With digital ad rates tugging revenue downwards, many publishers have turned to content studios to pick up the slack. The studios, which publishers use to create content for brands, can net publishers significant sums. This is why so many of them — including industry stalwarts like The New York Times and The Wall Street Journal — are staffing their custom content studios with marketers, designers, videographers and, in many cases, seasoned reporters. (Full disclosure, Digiday has its own content studio, too).
Here’s a look at how some of these studios work.
The New York Times Content Studio
One of the newcomers, the New York Times Content Studio is run by 12 full-time content creators, who write articles, design infographics and produce video. The Times is leaning heavily on the pedigree of these staffers, which it says lets it give brands the type of content that they can’t get elsewhere.
Kaylee King-Balentine, its director of video branded content, for example, is an Emmy award winner. Other staffers include Melanie Deziel, formerly native ad products manager at the Huffington Post, and former Slate art director Michael Ryterband. “We’re replicating the kind of work that gets done in a newsroom,” said Meredith Kopit Levien, Times evp of advertising. “For marketers to get great storytelling, they need to tap into that newsroom experience.” Dell has already tapped the Times to create content for it.
The Times said that the cost structure for the content studio’s campaigns varies based on the goals of the marketer. Levien wouldn’t say how much the Times charges for its custom content campaigns but did note that it varies based on the production values.
The Wall Street Journal Custom Studios
While the Wall Street Journal Custom Studios only formally launched in mid-March, the operation is already staffed with 20 account managers and writers, many of whom were reporters and editors in previous lives. “It definitely will be a multi-disciplinary team,” said Trevor Fellows, WSJ head of global media sales, who added that everyone on the team, even the ex-reporters, has to have a strong feel for online marketing. One of its early brand partners is telecommunications company, Brocade, which commissioned a story series about network technology.
Fellows, however, said he was cautious about drawing too many parallels between the editorial newsroom and WSJ’s custom content studio, which he said are doing two very different things. This is why WSJ has so far refrained from giving the staff titles like “managing editor” and “reporter,” which he said too closely resemble the titles those on the editorial side.
“I think people are being disingenuous when they call [their content studios] ‘newsrooms,'” Fellows said. “For a publisher, we think it’s very important that the reader differentiate between the content we’re putting out and the content coming from our editorial staff. Calling it a newsroom or calling it anything that blurs that line is a mistake.”
Forbes Brand Newsroom
While Forbes lets brands post their own content via the BrandVoice platform, Forbes Brand Newsroom in some cases creates the content on brands’ behalf. It also helps BrandVoice partners with their own creation processes. The division, led by former AOL director Claire Robinson is staffed by six full-time writers, some of whom have previously worked on the editorial side of Forbes itself. The Forbes Newsroom content varies based on the sort of content brands are looking for: Web-sourced or single-sourced posts, for example, start at $1,500, while more deeply reported stories cost more.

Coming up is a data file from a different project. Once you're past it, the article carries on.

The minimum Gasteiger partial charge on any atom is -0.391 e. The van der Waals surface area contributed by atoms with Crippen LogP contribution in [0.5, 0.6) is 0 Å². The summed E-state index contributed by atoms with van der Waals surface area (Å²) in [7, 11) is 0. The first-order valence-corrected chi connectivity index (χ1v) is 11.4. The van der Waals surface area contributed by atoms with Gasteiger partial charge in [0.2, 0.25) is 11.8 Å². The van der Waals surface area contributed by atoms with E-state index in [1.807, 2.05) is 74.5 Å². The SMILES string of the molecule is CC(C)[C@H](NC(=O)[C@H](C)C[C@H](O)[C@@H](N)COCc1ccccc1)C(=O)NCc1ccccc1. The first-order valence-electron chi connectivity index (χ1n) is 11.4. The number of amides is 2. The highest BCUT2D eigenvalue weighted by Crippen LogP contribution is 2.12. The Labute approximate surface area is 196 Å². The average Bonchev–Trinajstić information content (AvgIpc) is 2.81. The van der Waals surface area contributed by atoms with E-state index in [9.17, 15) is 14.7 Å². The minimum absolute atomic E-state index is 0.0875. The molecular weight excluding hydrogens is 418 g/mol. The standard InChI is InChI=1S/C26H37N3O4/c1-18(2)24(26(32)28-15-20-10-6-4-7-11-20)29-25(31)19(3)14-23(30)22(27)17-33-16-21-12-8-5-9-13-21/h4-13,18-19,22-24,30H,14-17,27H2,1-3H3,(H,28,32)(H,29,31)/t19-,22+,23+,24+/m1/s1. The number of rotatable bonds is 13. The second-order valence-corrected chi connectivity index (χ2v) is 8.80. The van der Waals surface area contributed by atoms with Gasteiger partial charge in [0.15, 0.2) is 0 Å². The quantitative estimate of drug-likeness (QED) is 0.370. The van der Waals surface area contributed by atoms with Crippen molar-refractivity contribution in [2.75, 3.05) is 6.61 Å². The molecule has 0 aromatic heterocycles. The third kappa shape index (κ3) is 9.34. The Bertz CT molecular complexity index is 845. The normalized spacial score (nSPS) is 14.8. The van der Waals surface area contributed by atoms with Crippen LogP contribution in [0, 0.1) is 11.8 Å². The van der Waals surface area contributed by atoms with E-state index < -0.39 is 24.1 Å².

Unlike other publishers, however, Forbes has positioned itself as a platform, which is premised on the idea that brands should be able to post and speak for themselves without oversight from the Forbes staff (though Forbes says it still oversees all posts). “We believe that the more it is the authentic voice of the brand, the better the content will be over the long haul. That’s why we call it BrandVoice,” said Mark Howard, Forbes chief revenue officer. In order to participate, Forbes also asks brands to shell out a monthly license fee, which lets them post as much content as they’d like.
Huffington Post Partner Studio
While the Huffington Post has been working with brands on custom content since 2010, it only formally launched HuffPost Partner Studio last July. The 10-person operation is led by Tessa Gould, formerly senior manager of AOL’s strategy and operations teams, and creates content very much within the voice of Huffington Post itself. Huffington Post Partner Studio has, for example, helped Chipotle with its “Food for Thought” series, which tackles issues related to the food service industry.
Gould said that its content strategists, on average, have two to three years experience of creating content for brands.
Complex Content Studio
The staff of the Complex Media Content Studio looks exactly how you would expect: young, male, and hip. The 18-person editorial team, which is supplemented by a stable of freelancers, creates not only custom videos and articles but social media content as well. Half of the team works with brands like Nissan and Nike to create content specifically for platforms like Instagram, Twitter and Facebook. Complex has also created an entire content portal for Mountain Dew.
“Most of the people look a lot like the content they’re creating,” said Moksha Fitzgibbons, Complex evp of sales & marketing. That puts Complex in a unique position: Not only is its audience young, but so are its brand and content creators. The operation is led by director of branded content Aron Phillips, a former sports writer who once helped run Nike’s social media accounts.
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